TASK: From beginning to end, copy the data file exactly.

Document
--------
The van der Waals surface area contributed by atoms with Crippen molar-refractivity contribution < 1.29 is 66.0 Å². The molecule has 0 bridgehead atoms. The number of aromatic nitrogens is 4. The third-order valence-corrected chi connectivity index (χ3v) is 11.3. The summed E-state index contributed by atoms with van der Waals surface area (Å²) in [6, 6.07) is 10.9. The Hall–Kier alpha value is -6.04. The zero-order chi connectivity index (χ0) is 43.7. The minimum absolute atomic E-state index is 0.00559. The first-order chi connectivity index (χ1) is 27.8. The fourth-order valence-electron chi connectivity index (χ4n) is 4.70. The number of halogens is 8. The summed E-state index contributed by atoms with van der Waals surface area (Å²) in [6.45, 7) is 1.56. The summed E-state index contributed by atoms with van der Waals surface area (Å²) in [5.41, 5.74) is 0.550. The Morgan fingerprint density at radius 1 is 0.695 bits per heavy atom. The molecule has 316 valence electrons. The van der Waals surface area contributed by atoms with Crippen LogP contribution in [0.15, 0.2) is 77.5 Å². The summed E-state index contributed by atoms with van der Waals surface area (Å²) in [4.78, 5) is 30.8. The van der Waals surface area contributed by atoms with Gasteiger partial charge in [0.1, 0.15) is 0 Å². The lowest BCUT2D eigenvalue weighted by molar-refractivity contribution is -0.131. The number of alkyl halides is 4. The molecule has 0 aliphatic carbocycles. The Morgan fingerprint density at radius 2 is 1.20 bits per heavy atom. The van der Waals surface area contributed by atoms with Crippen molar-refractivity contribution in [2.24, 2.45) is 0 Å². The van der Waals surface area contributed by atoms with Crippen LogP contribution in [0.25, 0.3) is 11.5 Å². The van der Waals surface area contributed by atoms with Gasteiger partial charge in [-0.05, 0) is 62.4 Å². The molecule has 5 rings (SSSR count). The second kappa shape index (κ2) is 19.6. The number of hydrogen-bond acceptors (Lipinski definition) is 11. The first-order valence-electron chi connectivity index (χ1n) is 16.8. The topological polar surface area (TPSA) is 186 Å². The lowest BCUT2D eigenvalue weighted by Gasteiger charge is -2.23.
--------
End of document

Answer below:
The van der Waals surface area contributed by atoms with Crippen molar-refractivity contribution < 1.29 is 66.0 Å². The molecule has 0 bridgehead atoms. The number of aromatic nitrogens is 4. The third-order valence-corrected chi connectivity index (χ3v) is 11.3. The summed E-state index contributed by atoms with van der Waals surface area (Å²) in [6, 6.07) is 10.9. The Hall–Kier alpha value is -6.04. The zero-order chi connectivity index (χ0) is 43.7. The minimum absolute atomic E-state index is 0.00559. The first-order chi connectivity index (χ1) is 27.8. The fourth-order valence-electron chi connectivity index (χ4n) is 4.70. The number of halogens is 8. The summed E-state index contributed by atoms with van der Waals surface area (Å²) in [6.45, 7) is 1.56. The summed E-state index contributed by atoms with van der Waals surface area (Å²) in [5.41, 5.74) is 0.550. The Morgan fingerprint density at radius 1 is 0.695 bits per heavy atom. The molecule has 316 valence electrons. The van der Waals surface area contributed by atoms with Crippen LogP contribution in [0.15, 0.2) is 77.5 Å². The summed E-state index contributed by atoms with van der Waals surface area (Å²) in [4.78, 5) is 30.8. The van der Waals surface area contributed by atoms with Gasteiger partial charge in [0.1, 0.15) is 0 Å². The lowest BCUT2D eigenvalue weighted by molar-refractivity contribution is -0.131. The number of alkyl halides is 4. The molecule has 0 aliphatic carbocycles. The Morgan fingerprint density at radius 2 is 1.20 bits per heavy atom. The van der Waals surface area contributed by atoms with Crippen molar-refractivity contribution in [2.24, 2.45) is 0 Å². The van der Waals surface area contributed by atoms with Crippen LogP contribution in [0.25, 0.3) is 11.5 Å². The van der Waals surface area contributed by atoms with Gasteiger partial charge in [-0.05, 0) is 62.4 Å². The molecule has 5 rings (SSSR count). The second kappa shape index (κ2) is 19.6. The number of hydrogen-bond acceptors (Lipinski definition) is 11. The first-order valence-electron chi connectivity index (χ1n) is 16.8. The topological polar surface area (TPSA) is 186 Å². The lowest BCUT2D eigenvalue weighted by Gasteiger charge is -2.23.